Pedaling through the Great Divide Basin of Wyoming with a cool breeze against his face, Justin Mauser, M’18, couldn’t help but reflect on his journey to medical school.
“Sometimes people think they can’t clear their mind while engaged in a physical activity,” he says. “But surrounded by all that beauty in wide open spaces, it was very meditative.”
Mauser spent two weeks in August on a self-supported bike tour along the Continental Divide Trail to raise funds and awareness for the American Foundation for Suicide Prevention. He and a friend, Cedric Bosch, traveled by bicycle for about 900 miles from Dillon, Montana, to Steamboat Springs, Colorado. He returned to northern Virginia, where he is completing his fourth-year of medical school at the School of Medicine’s Inova Fairfax Campus, on Aug. 20.
“Suicide is taboo and frightening; people don’t necessarily want to talk about it,” Mauser says. “It’s important to bring more awareness to suicide and let anyone who might be headed down that road know there is a network of support for them.”
Mauser’s “Mind Over Mountains” tour is his second major bike trip. In 2011, he trekked from Bar Harbor, Maine, to his alma mater, the University of Arizona in Tucson. The ride raised more than $8,000 for Make-A-Wish Foundation of Arizona.
“It’s rewarding to turn these rides into something that benefits others,” he says.
Growing up in Tucson, Mauser always wanted to be a doctor. But he wasn’t sure he would ever reach his goal. He was denied admission to medical school twice before he was accepted to VCU.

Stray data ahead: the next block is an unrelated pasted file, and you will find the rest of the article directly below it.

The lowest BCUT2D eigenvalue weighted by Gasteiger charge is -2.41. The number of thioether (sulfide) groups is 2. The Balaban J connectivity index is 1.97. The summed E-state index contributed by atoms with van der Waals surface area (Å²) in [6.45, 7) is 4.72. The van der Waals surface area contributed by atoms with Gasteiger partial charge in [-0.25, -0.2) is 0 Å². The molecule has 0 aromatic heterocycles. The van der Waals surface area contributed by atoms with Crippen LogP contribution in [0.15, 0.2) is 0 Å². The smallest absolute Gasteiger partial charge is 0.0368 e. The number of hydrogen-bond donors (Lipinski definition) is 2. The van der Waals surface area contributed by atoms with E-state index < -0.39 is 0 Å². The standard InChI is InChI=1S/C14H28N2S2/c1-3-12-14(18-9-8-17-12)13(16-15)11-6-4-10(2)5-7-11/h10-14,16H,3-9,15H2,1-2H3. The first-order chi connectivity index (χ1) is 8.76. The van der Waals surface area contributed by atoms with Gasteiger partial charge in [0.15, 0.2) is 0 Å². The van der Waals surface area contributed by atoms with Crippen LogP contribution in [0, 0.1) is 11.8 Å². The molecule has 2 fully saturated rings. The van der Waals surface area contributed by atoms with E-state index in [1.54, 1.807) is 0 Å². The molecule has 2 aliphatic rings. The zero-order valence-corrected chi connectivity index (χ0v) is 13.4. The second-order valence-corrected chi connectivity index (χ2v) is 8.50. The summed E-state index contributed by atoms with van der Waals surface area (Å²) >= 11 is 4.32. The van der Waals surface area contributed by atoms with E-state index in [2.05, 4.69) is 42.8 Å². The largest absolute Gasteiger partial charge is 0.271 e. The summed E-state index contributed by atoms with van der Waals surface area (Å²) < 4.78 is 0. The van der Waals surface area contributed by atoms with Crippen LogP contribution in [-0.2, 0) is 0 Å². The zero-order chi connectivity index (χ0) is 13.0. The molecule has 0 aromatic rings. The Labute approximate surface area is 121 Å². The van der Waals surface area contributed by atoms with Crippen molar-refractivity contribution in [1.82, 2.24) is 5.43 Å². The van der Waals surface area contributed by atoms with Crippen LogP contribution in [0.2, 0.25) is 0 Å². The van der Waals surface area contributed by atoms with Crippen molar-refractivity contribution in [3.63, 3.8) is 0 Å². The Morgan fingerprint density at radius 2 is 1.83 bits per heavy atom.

“I tell people all the time to never give up on their dreams,” he says. “Keep working toward your goal. I hope I can motivate others.”
On reflection, Mauser realizes the wait was beneficial. It gave him time to earn his EMT certification, to volunteer in hospice and work as a hospital scribe.
“The amount of growth I’ve seen in myself has been incredible,” he says. “I realize that when you step in a room you can have a big impact on the health of a patient – whether you are brightening their day with a joke or helping them feel better through medicine. It’s gratifying to see their improvement.”
His bike tours have also helped him connect with people. On his recent ride, he met a group of bikers while seeking refuge at a church in Pinedale, Wyoming. Some had come from as far away as Italy, Ireland and Great Britain to conquer the Continental Divide Mountain biking Trail.
“We rode together for a few days,” Mauser says. “It was amazing to meet others from around the world and form a bond with them. It was like we knew each other for years after less than a week.”
During his rides he has also noted how making time for meditation, eating healthy foods and getting plenty of sleep improved his mood. He hopes to share his findings with his classmates as part of the Getting Progressively Stronger Student Wellness program.
“I’m so proud of Justin,” says Homan Wai, M.D., director of the Student Wellness program. “Having a passion and sticking to it is a great lesson for us all. We want our students to be humanistic, to have that inner passion to help people.”
Justin Mauser’s bike tour raised about $2,000 for the American Foundation for Suicide Prevention. For more information about the nonprofit, visit www.afsp.org. The foundation also offers a hotline for people in crisis, 1-800-273-TALK (8255).
Mauser is already looking forward to his next ride, wherever it may take him.
“I ride to not only expand my own horizons and challenge myself, but to turn that challenge into something bigger than myself,” he says. “If I can do something that raises awareness of a serious issue, it’s so much more powerful.”
By Janet Showalter